Ripple: The Most (Demonstrably) Scalable Blockchain


Blockchain technology such as Ripple’s XRP Ledger is signalling a fundamental transformation to the world’s financial systems. The XRP Ledger is suitable for real-world payment workloads, in real time. After describing the contrast in technologies between Ripple’s and legacy payments systems, this document will describe how Ripple’s capacity was tested.

In production since January 1, 2013, the XRP Ledger has been transferring value between many cryptocurrencies worldwide at next-to-no cost and within just a few seconds. Further, the technology has been tested to support 1500 per second with machines spread across the globe.

The XRP Ledger shares the fundamental attributes of traditional core payments systems—after all, the basic requirements for electronic transaction processing have been well understood for decades. All transactions exhibit ACID properties. All operations are written synchronously to multiple sites to protect against site failure. Software upgrades and all maintenance activities happen without service disruption. In fact, the network has had no downtime throughout 2016 and to date in 2017, as well as no hacks! Ripple has implemented these features to the ledger in a radically different way than other existing payments systems to make it faster, cheaper, and easier to send money worldwide, setting it apart from other blockchain networks in the market.

Legacy payment networks are powered by proprietary software running on very specialized and expensive hardware, such as mainframe systems. Processing in these legacy networks usually happens within a primary site with transaction data replicated to a secondary facility. There are a few challenges with this: site failover is error-prone; operational procedures are complex; And legacy payment networks are centralized and extremely expensive to build and operate. Moreover, there is a patchwork of closed, expensive networks built on old technologies spanning the globe, which contributes to high cost per transaction and slow delivery times  -often costing several dollars and taking many days to move funds between nations. For domestic transactions, this cost is hidden from consumers. But credit card transactions often cost merchants at least 2% per transaction, and the amount of time taken for the merchant to get their money can take days.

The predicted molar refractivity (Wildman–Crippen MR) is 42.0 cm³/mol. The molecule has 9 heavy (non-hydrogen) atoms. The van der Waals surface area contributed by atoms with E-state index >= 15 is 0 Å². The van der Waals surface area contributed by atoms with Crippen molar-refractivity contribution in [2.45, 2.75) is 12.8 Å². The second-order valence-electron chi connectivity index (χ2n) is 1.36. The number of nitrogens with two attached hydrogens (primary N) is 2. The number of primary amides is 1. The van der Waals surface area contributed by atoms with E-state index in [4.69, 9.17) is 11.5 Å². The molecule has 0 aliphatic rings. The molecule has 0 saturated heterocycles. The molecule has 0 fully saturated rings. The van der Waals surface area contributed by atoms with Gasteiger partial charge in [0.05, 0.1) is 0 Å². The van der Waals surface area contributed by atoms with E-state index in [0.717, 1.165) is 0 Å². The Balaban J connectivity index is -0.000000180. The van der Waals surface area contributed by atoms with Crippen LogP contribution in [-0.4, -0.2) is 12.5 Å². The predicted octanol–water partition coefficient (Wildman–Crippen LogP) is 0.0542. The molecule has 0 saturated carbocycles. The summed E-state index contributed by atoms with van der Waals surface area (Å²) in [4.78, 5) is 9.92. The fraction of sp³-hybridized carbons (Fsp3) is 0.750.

In contrast, rippled, the open source reference implementation of the Ripple Transaction Protocol, runs on commodity x86_64 hardware platforms. rippled nodes worldwide share all transaction data in real time and processing happens on all nodes concurrently. There are few operational requirements beyond providing sufficient hardware and network capacity. Transaction costs are paid with a digital asset called XRP and Ripple transactions usually cost the equivalent of less than one US penny. The Ripple Network does for money what the Internet does for information: makes it easy and instant to transfer. The XRP Ledger is the most scalable blockchain-based payments system and its performance rivals that of legacy providers.

Benchmark Environment

Ripple is a peer-to-peer network that implements the Ripple Protocol. Every peer independently processes transactions submitted to the network. Each node relies on a set of trusted peers, called “validators”, for determining the status of the official ledger. Funds are transferred by way of submitting transactions which are then applied to the ledger. The goal of the testing described in this document was to determine the maximum throughput of a set of validator nodes.

Not all rippled nodes are validators. Some of them expose a RESTful server interface to clients for submitting transactions to the network (client handlers) and for retrieving historical data. The benchmark environment was comprised of both validating nodes and client handlers as are present in the live network. In addition, a dedicated host was used to generate test load.

Two separate environments were used to measure the XRP Ledger’s throughput. These environments were both distinct from the live network. One environment tested geographically decentralized validators, and the other environment used validators within a single datacenter. These environments were both based on bare metal x86_64 servers running Centos7 Linux. All nodes ran rippled version 0.80.0-b1. These environments used faster hardware than the current production network. There is a project to migrate the production network to upgrade the hardware and to match the quantity and geographic distribution of the former test environment. Once this project completes, the performance capabilities described of the live network will be equivalent to those described in this document.